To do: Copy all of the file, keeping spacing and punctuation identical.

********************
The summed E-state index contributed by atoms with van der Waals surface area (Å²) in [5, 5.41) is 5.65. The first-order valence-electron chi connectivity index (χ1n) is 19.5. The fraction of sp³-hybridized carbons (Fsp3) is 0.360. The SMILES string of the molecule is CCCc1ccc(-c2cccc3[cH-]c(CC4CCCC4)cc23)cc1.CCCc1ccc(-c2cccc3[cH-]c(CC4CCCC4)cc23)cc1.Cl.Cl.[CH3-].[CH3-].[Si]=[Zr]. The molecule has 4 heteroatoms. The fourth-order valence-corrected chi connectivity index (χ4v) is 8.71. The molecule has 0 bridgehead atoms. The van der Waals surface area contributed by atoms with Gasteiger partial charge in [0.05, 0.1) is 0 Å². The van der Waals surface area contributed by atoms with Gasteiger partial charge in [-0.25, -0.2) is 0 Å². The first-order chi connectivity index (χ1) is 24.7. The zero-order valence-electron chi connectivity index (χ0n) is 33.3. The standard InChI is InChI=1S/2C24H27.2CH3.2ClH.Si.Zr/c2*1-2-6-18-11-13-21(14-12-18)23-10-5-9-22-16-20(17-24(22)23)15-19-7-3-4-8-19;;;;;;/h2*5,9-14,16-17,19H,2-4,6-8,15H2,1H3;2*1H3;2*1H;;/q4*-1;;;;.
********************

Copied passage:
The summed E-state index contributed by atoms with van der Waals surface area (Å²) in [5, 5.41) is 5.65. The first-order valence-electron chi connectivity index (χ1n) is 19.5. The fraction of sp³-hybridized carbons (Fsp3) is 0.360. The SMILES string of the molecule is CCCc1ccc(-c2cccc3[cH-]c(CC4CCCC4)cc23)cc1.CCCc1ccc(-c2cccc3[cH-]c(CC4CCCC4)cc23)cc1.Cl.Cl.[CH3-].[CH3-].[Si]=[Zr]. The molecule has 4 heteroatoms. The fourth-order valence-corrected chi connectivity index (χ4v) is 8.71. The molecule has 0 bridgehead atoms. The van der Waals surface area contributed by atoms with Gasteiger partial charge in [0.05, 0.1) is 0 Å². The van der Waals surface area contributed by atoms with Gasteiger partial charge in [-0.25, -0.2) is 0 Å². The first-order chi connectivity index (χ1) is 24.7. The zero-order valence-electron chi connectivity index (χ0n) is 33.3. The standard InChI is InChI=1S/2C24H27.2CH3.2ClH.Si.Zr/c2*1-2-6-18-11-13-21(14-12-18)23-10-5-9-22-16-20(17-24(22)23)15-19-7-3-4-8-19;;;;;;/h2*5,9-14,16-17,19H,2-4,6-8,15H2,1H3;2*1H3;2*1H;;/q4*-1;;;;.